Gambill points to Tsitispas, and especially Shapovalov, as players whose flashy game styles and charismatic personalities could draw young fans to the sport. “I’ve always been a big Shapo fan,” Gambill says of the 21-year-old Canadian. “He’s a fiery guy and a shotmaker. He’s got that X-factor, and a big upside.”

But if we’re looking for the new generation's Big Three, Gambill thinks that, at least for now, we’ll find it in Thiem, Zverev, and Medvedev.

“Those are the guys who have won week in and week out,” he says. “And we’ve seen them beat Federer, Djokovic and Nadal and reach Slam finals.”

Three-time Grand Slam doubles champion Mark Knowles agrees that Thiem’s breakthrough in New York wasn’t a one-off event.

“I know that once you win that first major, there’s a freedom that comes about,” Knowles says. “I think [Thiem]’s a warrior for winning the Open final with so much pressure on him. He’s always adding to his game, and now that he’s got the first one, I think he’s only going to get better.”

Like Gambill, Knowles sees the future of men’s tennis as a productive clash of top-level players, rather than a period that will belong to a single, dominant champion. Zverev, they believe, made new fans with his tearful post-match speech at the Open, which he dedicated to his absent parents. And the experience of having played and lost a major final, while painful, will be a valuable one.

“I really felt for him in his speech,” Knowles says of Zverev, “that feeling of not giving validation to his parents with a Grand Slam title. But that may drive him, and I think he'll have a long, successful career.”

Gambill also thinks that Zverev’s strong start in the US Open final can serve as a model for how he should play in the future.

“He knows he can go out and attack,” Gambill says, “and not just play a chess match out there.”


Getty Images

Despite Thiem and Zverev’s recent success, it’s Medvedev who many believe could change and advance the game with his disruptive tactics and deceptive playing style. The 24-year-old isn’t another baseline ball machine; instead, he plays with an always-surprising mix of grace and guile. The 6’6” Russian can lounge at the back of the court for a half a set, before leaping forward to pounce on his unsuspecting opponent.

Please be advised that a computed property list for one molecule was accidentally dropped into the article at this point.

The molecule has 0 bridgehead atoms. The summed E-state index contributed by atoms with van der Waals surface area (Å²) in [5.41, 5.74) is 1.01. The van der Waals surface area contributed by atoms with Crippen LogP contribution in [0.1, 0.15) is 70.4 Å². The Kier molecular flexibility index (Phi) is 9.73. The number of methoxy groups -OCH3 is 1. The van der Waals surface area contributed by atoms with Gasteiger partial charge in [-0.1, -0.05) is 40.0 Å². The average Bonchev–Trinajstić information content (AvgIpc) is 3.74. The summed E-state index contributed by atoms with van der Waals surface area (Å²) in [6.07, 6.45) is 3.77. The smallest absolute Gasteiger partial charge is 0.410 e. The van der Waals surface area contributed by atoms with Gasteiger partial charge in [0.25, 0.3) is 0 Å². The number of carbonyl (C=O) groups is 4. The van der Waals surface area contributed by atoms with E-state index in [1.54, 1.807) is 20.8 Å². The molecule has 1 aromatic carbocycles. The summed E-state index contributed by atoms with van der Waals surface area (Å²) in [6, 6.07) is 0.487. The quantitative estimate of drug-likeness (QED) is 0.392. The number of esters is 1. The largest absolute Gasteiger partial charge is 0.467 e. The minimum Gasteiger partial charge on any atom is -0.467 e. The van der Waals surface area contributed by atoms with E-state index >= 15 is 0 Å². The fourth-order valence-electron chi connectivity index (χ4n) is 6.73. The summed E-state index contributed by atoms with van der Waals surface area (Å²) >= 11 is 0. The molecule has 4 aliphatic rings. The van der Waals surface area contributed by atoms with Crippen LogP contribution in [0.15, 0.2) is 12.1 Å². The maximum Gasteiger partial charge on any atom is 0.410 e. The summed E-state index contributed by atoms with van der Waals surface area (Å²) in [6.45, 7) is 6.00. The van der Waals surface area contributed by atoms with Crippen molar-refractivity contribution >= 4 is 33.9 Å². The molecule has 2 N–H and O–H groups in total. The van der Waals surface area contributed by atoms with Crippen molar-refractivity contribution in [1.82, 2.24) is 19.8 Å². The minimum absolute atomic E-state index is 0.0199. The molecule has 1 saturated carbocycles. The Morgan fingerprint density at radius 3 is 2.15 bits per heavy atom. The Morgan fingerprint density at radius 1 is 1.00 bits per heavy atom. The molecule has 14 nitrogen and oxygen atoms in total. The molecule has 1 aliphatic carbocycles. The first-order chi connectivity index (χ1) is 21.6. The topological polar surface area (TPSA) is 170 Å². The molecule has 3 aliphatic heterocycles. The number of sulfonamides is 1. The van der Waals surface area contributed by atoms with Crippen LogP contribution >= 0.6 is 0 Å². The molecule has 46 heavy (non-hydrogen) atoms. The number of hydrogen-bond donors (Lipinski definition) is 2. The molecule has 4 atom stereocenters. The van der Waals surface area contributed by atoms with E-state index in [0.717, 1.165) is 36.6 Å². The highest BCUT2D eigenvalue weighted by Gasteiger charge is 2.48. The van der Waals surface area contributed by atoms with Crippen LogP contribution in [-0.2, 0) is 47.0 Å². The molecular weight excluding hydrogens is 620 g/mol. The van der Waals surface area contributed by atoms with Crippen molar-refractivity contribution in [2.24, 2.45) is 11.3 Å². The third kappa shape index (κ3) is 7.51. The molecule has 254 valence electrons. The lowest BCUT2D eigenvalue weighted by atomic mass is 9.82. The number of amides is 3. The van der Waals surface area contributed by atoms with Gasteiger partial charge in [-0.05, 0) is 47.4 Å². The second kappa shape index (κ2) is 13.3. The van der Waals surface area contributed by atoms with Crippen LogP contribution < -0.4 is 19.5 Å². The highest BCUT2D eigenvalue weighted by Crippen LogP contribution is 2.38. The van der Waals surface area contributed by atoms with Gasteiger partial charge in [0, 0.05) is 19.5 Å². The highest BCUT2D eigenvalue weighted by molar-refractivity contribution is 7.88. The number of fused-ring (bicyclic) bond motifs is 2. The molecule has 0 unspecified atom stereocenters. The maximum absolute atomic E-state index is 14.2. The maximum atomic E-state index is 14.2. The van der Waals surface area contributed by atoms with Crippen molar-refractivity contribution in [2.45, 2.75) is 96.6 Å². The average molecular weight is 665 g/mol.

With his long frame, and his ability to attack from deep in the court, Medvedev expands, elongates and complicates the game in a way no one else has before.

“He’s a great player, and an interesting player,” Gambill says of Medvedev. “He’s already come so far in such s short time, and really established himself as a consistent threat.”

“I love watching him,’ Knowles says. “He brings a completely different dynamic than anyone else. He’s smart, he can get emotional, he moves as well as anyone.”

Rather than heralding a revolution, Thiem’s US Open may be a sign of evolution in the men’s game. Ideally, it will begin to shift the tour from a three-man monarchy to a polyglot democracy, with representatives from Austria, Germany, Russia, Italy, Canada, Greece, the United States and Australia—as well as Spain, Switzerland, and Serbia.

“I had it in the back of my head that I had a great career so far, way better career than I could ever dreamt of,” Thiem said in New York. “But until today there was still a big part, a big goal missing.”

Thiem spoke for himself, but let’s hope his fellow 20-somethings believe he was also speaking for them. If Thiem can get what he wished for, maybe they can, too.